MacroeconomicsScience and Technology
How Government Borrowing Affects Investment and the Trade Balance
When governments are borrowers in financial markets, there are three possible sources for the funds from a macroeconomic point of view: (1) households might save more; (2) private firms might borrow less; and (3) the additional funds for government borrowing might come from outside the country, from foreign financial investors. Let’s begin with a review of why one of these three options must occur, and then explore how interest rates and exchange rates adjust to these connections.
The National Saving and Investment Identity
The national saving and investment identity, first introduced in The International Trade and Capital Flows chapter, provides a framework for showing the relationships between the sources of demand and supply in financial capital markets. The identity begins with a statement that must always hold true: the quantity of financial capital supplied in the market must equal the quantity of financial capital demanded.
The U.S. economy has two main sources for financial capital: private savings from inside the U.S. economy and public savings.
These include the inflow of foreign financial capital from abroad. The inflow of savings from abroad is, by definition, equal to the trade deficit, as explained in The International Trade and Capital Flows chapter. So this inflow of foreign investment capital can be written as imports (M) minus exports (X). There are also two main sources of demand for financial capital: private sector investment (I) and government borrowing. Government borrowing in any given year is equal to the budget deficit, and can be written as the difference between government spending (G) and net taxes (T). Let’s call this equation 1.
Governments often spend more than they receive in taxes and, therefore, public savings (T – G) is negative. This causes a need to borrow money in the amount of (G – T) instead of adding to the nation’s savings. If this is the case, governments can be viewed as demanders of financial capital instead of suppliers. So, in algebraic terms, the national savings and investment identity can be rewritten like this:
Let’s call this equation 2. A change in any part of the national saving and investment identity must be accompanied by offsetting changes in at least one other part of the equation because the equality of quantity supplied and quantity demanded is always assumed to hold. If the government budget deficit changes, then either private saving or investment or the trade balance—or some combination of the three—must change as well. [link] shows the possible effects.
What about Budget Surpluses and Trade Surpluses?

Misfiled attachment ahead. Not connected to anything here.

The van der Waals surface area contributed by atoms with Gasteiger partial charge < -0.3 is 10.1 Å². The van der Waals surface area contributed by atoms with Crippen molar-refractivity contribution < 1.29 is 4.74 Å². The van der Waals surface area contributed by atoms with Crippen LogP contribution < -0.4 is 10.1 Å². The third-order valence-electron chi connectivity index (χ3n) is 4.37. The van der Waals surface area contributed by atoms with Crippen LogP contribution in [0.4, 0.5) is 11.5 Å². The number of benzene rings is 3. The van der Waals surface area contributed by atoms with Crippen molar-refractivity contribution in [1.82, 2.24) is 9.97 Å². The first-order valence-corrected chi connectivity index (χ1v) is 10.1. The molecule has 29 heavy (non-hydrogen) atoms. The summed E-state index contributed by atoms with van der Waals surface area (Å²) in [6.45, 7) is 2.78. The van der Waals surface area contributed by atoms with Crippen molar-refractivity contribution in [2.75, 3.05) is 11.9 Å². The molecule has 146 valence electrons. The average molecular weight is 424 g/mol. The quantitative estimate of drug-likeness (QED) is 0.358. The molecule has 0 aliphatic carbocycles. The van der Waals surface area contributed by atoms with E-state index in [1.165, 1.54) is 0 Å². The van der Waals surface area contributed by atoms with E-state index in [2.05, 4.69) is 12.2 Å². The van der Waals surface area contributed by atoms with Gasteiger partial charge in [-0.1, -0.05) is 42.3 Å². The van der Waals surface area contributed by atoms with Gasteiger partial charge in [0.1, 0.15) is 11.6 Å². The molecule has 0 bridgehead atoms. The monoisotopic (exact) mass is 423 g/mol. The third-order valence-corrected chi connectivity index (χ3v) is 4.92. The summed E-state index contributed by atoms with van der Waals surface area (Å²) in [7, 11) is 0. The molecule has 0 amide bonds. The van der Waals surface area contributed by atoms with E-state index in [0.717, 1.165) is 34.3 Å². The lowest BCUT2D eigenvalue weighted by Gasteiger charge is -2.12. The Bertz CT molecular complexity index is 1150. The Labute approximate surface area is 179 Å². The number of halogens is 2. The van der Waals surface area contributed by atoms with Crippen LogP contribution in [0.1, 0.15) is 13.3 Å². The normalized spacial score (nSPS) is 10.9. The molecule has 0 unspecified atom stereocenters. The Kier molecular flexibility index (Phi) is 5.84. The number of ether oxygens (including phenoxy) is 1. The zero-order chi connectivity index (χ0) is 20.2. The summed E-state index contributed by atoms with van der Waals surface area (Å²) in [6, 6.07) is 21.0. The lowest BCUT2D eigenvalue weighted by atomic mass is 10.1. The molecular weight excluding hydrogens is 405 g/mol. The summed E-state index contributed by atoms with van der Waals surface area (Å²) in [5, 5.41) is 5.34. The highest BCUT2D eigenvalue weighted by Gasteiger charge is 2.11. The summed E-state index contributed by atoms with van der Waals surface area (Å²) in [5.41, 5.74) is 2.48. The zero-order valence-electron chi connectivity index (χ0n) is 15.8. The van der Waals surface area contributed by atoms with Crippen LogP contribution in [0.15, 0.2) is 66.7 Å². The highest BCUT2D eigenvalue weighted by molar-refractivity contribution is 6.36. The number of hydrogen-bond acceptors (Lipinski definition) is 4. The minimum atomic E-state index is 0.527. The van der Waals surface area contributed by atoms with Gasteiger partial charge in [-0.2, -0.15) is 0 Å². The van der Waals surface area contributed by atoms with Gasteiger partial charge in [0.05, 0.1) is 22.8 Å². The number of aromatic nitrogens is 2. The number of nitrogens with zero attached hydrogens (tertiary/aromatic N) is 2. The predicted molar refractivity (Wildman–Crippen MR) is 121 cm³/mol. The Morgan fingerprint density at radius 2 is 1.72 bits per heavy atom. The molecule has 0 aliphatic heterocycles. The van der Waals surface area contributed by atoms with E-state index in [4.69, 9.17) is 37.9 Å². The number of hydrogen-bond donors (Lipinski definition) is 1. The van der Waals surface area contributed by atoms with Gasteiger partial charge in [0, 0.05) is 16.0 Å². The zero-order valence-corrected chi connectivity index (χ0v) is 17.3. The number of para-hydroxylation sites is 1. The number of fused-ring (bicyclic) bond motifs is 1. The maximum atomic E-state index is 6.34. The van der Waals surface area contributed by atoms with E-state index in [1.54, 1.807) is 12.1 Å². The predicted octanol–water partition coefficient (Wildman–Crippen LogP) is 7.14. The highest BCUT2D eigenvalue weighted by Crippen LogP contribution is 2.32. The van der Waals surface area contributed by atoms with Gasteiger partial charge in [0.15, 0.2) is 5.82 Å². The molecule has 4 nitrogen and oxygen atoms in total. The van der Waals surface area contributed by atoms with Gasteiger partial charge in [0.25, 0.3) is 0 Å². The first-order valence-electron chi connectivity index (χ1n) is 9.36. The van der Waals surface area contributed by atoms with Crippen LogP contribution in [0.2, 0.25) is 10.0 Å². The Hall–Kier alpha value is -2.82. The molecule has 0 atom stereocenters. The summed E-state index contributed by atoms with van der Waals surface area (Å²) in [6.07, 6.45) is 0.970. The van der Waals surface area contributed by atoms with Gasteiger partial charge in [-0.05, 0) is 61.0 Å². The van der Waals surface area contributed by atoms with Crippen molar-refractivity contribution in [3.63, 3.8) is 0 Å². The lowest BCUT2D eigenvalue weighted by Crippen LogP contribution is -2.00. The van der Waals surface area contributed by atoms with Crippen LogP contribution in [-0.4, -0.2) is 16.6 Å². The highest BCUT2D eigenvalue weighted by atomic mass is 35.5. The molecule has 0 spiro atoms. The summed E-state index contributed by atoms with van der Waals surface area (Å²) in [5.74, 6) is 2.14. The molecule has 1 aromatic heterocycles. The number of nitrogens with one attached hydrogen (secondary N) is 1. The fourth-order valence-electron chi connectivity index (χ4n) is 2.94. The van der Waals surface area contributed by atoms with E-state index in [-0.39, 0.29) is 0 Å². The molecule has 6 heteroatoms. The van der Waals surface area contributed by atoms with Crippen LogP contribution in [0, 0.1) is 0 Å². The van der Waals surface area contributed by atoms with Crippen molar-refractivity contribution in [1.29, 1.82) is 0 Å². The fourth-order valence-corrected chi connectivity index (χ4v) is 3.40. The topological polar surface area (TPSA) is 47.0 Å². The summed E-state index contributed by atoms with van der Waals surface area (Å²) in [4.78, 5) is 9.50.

The national saving and investment identity must always hold true because, by definition, the quantity supplied and quantity demanded in the financial capital market must always be equal. However, the formula will look somewhat different if the government budget is in deficit rather than surplus or if the balance of trade is in surplus rather than deficit. For example, in 1999 and 2000, the U.S. government had budget surpluses, although the economy was still experiencing trade deficits. When the government was running budget surpluses, it was acting as a saver rather than a borrower, and supplying rather than demanding financial capital. As a result, the national saving and investment identity during this time would be more properly written:
Let's call this equation 3. Notice that this expression is mathematically the same as equation 2 except the savings and investment sides of the identity have simply flipped sides.
During the 1960s, the U.S. government was often running a budget deficit, but the economy was typically running trade surpluses. Since a trade surplus means that an economy is experiencing a net outflow of financial capital, the national saving and investment identity would be written:
Instead of the balance of trade representing part of the supply of financial capital, which occurs with a trade deficit, a trade surplus represents an outflow of financial capital leaving the domestic economy and being invested elsewhere in the world.
The point to this parade of equations is that the national saving and investment identity is assumed to always hold. So when you write these relationships, it is important to engage your brain and think about what is on the supply side and what is on the demand side of the financial capital market before you put pencil to paper.
As can be seen in [link], the Office of Management and Budget shows that the United States has consistently run budget deficits since 1977, with the exception of 1999 and 2000. What is alarming is the dramatic increase in budget deficits that has occurred since 2008, which in part reflects declining tax revenues and increased safety net expenditures due to the Great Recession. (Recall that T is net taxes. When the government must transfer funds back to individuals for safety net expenditures like Social Security and unemployment benefits, budget deficits rise.) These deficits have implications for the future health of the U.S. economy.